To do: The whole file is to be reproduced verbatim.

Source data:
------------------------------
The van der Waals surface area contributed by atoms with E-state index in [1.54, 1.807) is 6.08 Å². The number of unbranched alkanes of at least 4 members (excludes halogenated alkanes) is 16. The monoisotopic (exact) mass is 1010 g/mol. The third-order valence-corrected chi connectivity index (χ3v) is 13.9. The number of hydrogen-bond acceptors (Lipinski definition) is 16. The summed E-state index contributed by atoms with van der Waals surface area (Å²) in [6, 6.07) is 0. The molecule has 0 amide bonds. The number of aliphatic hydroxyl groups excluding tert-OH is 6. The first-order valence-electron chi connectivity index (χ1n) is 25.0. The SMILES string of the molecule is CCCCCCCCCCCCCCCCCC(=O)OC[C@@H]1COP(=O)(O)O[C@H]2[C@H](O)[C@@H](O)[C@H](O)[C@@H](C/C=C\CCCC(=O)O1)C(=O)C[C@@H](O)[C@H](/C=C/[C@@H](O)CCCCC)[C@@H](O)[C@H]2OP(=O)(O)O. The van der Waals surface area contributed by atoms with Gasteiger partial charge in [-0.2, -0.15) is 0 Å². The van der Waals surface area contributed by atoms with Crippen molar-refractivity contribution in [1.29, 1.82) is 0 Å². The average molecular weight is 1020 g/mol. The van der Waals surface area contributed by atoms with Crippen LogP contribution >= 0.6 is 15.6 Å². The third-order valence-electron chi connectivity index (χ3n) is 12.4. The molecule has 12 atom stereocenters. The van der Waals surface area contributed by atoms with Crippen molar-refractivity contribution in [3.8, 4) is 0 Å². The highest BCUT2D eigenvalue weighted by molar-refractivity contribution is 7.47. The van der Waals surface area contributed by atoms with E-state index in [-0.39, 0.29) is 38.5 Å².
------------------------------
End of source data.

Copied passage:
The van der Waals surface area contributed by atoms with E-state index in [1.54, 1.807) is 6.08 Å². The number of unbranched alkanes of at least 4 members (excludes halogenated alkanes) is 16. The monoisotopic (exact) mass is 1010 g/mol. The third-order valence-corrected chi connectivity index (χ3v) is 13.9. The number of hydrogen-bond acceptors (Lipinski definition) is 16. The summed E-state index contributed by atoms with van der Waals surface area (Å²) in [6, 6.07) is 0. The molecule has 0 amide bonds. The number of aliphatic hydroxyl groups excluding tert-OH is 6. The first-order valence-electron chi connectivity index (χ1n) is 25.0. The SMILES string of the molecule is CCCCCCCCCCCCCCCCCC(=O)OC[C@@H]1COP(=O)(O)O[C@H]2[C@H](O)[C@@H](O)[C@H](O)[C@@H](C/C=C\CCCC(=O)O1)C(=O)C[C@@H](O)[C@H](/C=C/[C@@H](O)CCCCC)[C@@H](O)[C@H]2OP(=O)(O)O. The van der Waals surface area contributed by atoms with Gasteiger partial charge in [-0.2, -0.15) is 0 Å². The van der Waals surface area contributed by atoms with Crippen molar-refractivity contribution in [1.29, 1.82) is 0 Å². The average molecular weight is 1020 g/mol. The van der Waals surface area contributed by atoms with Crippen LogP contribution >= 0.6 is 15.6 Å². The third-order valence-electron chi connectivity index (χ3n) is 12.4. The molecule has 12 atom stereocenters. The van der Waals surface area contributed by atoms with Crippen molar-refractivity contribution in [3.8, 4) is 0 Å². The highest BCUT2D eigenvalue weighted by molar-refractivity contribution is 7.47. The van der Waals surface area contributed by atoms with E-state index in [-0.39, 0.29) is 38.5 Å².